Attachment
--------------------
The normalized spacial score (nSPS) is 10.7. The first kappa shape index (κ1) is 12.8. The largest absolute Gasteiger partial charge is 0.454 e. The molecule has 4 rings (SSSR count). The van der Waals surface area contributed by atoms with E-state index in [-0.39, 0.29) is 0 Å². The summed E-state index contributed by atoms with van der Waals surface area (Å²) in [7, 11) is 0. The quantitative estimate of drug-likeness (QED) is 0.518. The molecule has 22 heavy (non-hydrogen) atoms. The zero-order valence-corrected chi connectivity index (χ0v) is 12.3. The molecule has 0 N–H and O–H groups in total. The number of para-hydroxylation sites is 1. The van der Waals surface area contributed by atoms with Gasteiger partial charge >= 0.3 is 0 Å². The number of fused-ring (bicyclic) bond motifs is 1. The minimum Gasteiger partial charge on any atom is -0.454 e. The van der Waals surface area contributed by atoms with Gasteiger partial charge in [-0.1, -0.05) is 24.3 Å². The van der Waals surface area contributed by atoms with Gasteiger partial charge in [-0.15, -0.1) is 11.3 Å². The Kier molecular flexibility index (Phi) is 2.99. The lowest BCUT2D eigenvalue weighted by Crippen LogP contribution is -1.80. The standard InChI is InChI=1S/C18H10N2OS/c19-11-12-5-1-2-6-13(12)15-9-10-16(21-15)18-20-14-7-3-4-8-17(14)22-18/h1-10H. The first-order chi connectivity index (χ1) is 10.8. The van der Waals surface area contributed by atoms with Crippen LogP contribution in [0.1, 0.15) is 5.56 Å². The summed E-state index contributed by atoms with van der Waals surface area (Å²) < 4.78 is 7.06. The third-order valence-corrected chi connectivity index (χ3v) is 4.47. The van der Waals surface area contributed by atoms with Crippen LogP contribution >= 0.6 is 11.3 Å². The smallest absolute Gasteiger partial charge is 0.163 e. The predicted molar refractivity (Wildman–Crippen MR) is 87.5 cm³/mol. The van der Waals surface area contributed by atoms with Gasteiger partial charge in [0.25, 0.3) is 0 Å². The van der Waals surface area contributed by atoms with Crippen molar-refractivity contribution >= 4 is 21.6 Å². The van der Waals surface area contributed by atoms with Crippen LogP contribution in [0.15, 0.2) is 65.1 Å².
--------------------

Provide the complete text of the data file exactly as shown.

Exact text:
The normalized spacial score (nSPS) is 10.7. The first kappa shape index (κ1) is 12.8. The largest absolute Gasteiger partial charge is 0.454 e. The molecule has 4 rings (SSSR count). The van der Waals surface area contributed by atoms with E-state index in [-0.39, 0.29) is 0 Å². The summed E-state index contributed by atoms with van der Waals surface area (Å²) in [7, 11) is 0. The quantitative estimate of drug-likeness (QED) is 0.518. The molecule has 22 heavy (non-hydrogen) atoms. The zero-order valence-corrected chi connectivity index (χ0v) is 12.3. The molecule has 0 N–H and O–H groups in total. The number of para-hydroxylation sites is 1. The van der Waals surface area contributed by atoms with Gasteiger partial charge >= 0.3 is 0 Å². The number of fused-ring (bicyclic) bond motifs is 1. The minimum Gasteiger partial charge on any atom is -0.454 e. The van der Waals surface area contributed by atoms with Gasteiger partial charge in [-0.1, -0.05) is 24.3 Å². The van der Waals surface area contributed by atoms with Gasteiger partial charge in [-0.15, -0.1) is 11.3 Å². The Kier molecular flexibility index (Phi) is 2.99. The lowest BCUT2D eigenvalue weighted by Crippen LogP contribution is -1.80. The standard InChI is InChI=1S/C18H10N2OS/c19-11-12-5-1-2-6-13(12)15-9-10-16(21-15)18-20-14-7-3-4-8-17(14)22-18/h1-10H. The first-order chi connectivity index (χ1) is 10.8. The van der Waals surface area contributed by atoms with Crippen LogP contribution in [0.1, 0.15) is 5.56 Å². The summed E-state index contributed by atoms with van der Waals surface area (Å²) < 4.78 is 7.06. The third-order valence-corrected chi connectivity index (χ3v) is 4.47. The van der Waals surface area contributed by atoms with Crippen LogP contribution >= 0.6 is 11.3 Å². The smallest absolute Gasteiger partial charge is 0.163 e. The predicted molar refractivity (Wildman–Crippen MR) is 87.5 cm³/mol. The van der Waals surface area contributed by atoms with Gasteiger partial charge in [0.25, 0.3) is 0 Å². The van der Waals surface area contributed by atoms with Crippen molar-refractivity contribution >= 4 is 21.6 Å². The van der Waals surface area contributed by atoms with Crippen LogP contribution in [0.15, 0.2) is 65.1 Å².